August 22, 2014

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Mysterious lady in black passes through Pendleton Co. Print E-mail

ELIZABETH POLE - (Photo courtesy of Michelle Spicer Montejo)

Information and photos gathered by April DeFalco with Karen Hyden contributing

A mysterious woman dressed all in black making her way north on U.S. 27 caused quite a stir in Pendleton County when she passed through the area on July 21.

Four local citizens commissioned as Kentucky Admirals Print E-mail

Admirals pose for group portrait. From left: Billy Newman, Charlie Pyles, Pendleton County Judge Executive Henry Bertram, Kenton County Sheriff Chuck Korzenborn, Obie Fardo, Pendleton County Sheriff Craig Peoples, Frank Hussung, Pendleton County Magistrate Bob Fogle. Photo by Roger McKinney.

By Roger McKinney, Reporter

Prepare yourself. This is a good and unusual story. It involves the Bethel Church, the Bethel Cemetery, Medal of Honor winner John Rarreick and framed, honorary commissions received by four Northern Kentucky citizens.

The Bethel Church and the Bethel Cemetery are located very near the intersection of Route 17 and U.S. 27. The cemetery was established in 1850. The church was built in 1879. Both the church and the cemetery fell into deterioration. They were neglected and abandoned.

Pendleton County Board of Education approves pre-school program for 2014-2015 Print E-mail

By Roger McKinney, Reporter

Director of Special Programs Pamela Harper addressed the Pendleton County Board of Education regarding pre-school training. Because of difficulties with transportation some qualified students cannot attend Pendleton County’s pre-school program. Northern and Southern Elementary schools have kindergarten programs that serve 5-year-old students. Northern and Southern Elementary schools also have pre-school programs that serve 3- and 4-year-old students.

Kentucky Thorough-Breasts take second place at dragon boat race in Canada Print E-mail

Members of the Kentucky Thorough-Breasts who finished in second place at the dragon boat race in Canada, front row: Wendy Kochevar, Sherry DeWald, Jim Thaxton, Linda Kraemer, Amy McKinney. Standing: Ann Meese, Mary Ann Springer, Priscilla Elgersma, Carol Edwards, Phyllis Kelsch, Pam Harper, Janet Burris, Tamina White, Mary Schadler, Lynne Clayton, Brenda Mahoney.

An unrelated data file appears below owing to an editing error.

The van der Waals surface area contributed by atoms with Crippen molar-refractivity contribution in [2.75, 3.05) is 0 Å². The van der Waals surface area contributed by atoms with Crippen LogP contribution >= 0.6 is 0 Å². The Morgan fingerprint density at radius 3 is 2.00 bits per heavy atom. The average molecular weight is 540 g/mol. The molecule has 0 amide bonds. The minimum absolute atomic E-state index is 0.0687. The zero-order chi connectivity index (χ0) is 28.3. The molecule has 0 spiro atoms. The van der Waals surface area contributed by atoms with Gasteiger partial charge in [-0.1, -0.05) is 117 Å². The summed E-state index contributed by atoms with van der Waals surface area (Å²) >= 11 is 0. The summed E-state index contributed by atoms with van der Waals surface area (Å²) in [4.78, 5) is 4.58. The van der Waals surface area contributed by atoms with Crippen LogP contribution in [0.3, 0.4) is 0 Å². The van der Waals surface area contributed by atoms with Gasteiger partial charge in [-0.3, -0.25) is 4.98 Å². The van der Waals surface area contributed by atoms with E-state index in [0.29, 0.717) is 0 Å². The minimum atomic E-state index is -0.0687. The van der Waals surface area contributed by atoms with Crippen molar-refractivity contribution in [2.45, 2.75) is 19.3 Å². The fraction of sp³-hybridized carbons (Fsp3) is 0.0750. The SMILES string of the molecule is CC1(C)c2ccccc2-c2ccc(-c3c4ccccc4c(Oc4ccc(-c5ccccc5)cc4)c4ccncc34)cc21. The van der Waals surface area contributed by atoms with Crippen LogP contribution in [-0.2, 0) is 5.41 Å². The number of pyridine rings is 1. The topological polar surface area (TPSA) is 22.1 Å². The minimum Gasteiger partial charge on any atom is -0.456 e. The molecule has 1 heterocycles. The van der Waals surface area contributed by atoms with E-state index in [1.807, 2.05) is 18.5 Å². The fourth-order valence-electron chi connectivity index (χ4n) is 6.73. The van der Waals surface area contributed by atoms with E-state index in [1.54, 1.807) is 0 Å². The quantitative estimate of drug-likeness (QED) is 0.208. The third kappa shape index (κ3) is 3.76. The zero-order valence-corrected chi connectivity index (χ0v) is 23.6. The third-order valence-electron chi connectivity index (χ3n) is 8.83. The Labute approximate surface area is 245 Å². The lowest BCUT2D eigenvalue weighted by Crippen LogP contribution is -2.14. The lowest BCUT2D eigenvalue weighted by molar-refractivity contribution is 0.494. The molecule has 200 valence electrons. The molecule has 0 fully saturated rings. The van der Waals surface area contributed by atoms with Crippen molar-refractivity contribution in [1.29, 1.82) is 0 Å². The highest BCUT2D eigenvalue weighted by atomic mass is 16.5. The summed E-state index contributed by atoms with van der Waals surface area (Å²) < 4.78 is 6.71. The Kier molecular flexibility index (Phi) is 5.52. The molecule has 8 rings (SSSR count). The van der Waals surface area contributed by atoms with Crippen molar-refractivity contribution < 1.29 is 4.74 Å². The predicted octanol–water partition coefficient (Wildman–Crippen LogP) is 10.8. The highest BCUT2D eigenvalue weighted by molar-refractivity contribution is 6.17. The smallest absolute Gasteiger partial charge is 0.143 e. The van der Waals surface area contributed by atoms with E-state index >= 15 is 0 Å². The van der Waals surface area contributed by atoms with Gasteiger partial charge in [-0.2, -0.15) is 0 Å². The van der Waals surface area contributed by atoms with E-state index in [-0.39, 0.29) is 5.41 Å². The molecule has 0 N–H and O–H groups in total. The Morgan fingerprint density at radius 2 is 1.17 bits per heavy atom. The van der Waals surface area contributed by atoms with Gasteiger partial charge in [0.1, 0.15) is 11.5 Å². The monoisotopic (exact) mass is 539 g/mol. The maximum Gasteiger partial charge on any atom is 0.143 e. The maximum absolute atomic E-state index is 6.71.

The Kentucky Thorough-Breasts recently competed against Canada’s top six breast cancer survivor dragon boat racing teams July 12-13 on Lake St. Claire near Tecumseh, Canada.

Truck flips over on Main Street Print E-mail

Falmouth Police Officer Shannon Clem investigated a one-vehicle, injury accident at 6:21 p.m., Friday, July 18 on Ky. 22 (Main Street) near Reservoir Hill.

Hutchison selected to join McConnell Scholars Program Print E-mail


Ten recent Kentucky high school graduates have been selected to join the McConnell Scholars Program based on their leadership, scholarship and service in the Commonwealth.

NKCAC receives contribution from the Walmart Foundation Print E-mail
Sheriff's Office debuts new vehicle Print E-mail

The Pendleton County Sheriff's Office has added a new vehicle to its fleet.

Falmouth City Council meets Print E-mail

Butler Lions Club Cruise-In Print E-mail

The Butler Lions Club will hold their annual Benefit Cruise-In from 5-8 p.m. on Saturday, July 26 at the Butler Community Park. There is no gate admission.

The first 50 cars receive a dash plaque. The Hubert Cooper Top Car Trophy and several specialty trophies will be awarded.

In addition to plenty of cars there will also be food, drinks, music and games!

The benefit will be cancelled in the event of rain and rescheduled to August 2.

The Butler Lions Club would like to thank all their sponsors which makes this annual cruise-in possible.

For more information, contact Gary Veirs at 859-472-2624.


Craig family legacy in law enforcement Print E-mail

Kentucky Fish and Wildlife Officer Mickey Craig, from left, and his son Pendleton County Sheriff Deputy Hunter Craig pose for a photograph. Mickey Craig will be retiring from his job the end of July.

By Karen Hyden, Reporter

Pendleton County Deputy Sheriff Hunter Craig has followed in his father's footsteps in making a career of law enforcement. His father, Pendleton County Fish and Wildlife Officer Mickey Craig, has spent the past 34 years with the Kentucky Department of Fish and Wildlife and is due to retire July 31. Thirty-one of those years he has been working in Pendleton County.

Prior to working for the sheriff's office, Hunter was employed with the Campbell County Detention Center for two years. Shortly after beginning there, he began to consider a job in law enforcement and spoke to his father about the possibility. "When I told Dad I wanted to work in law enforcement, he told me to go to every police department and see what opened up. That was within the first six weeks of my working there and it took me two years to get a job."


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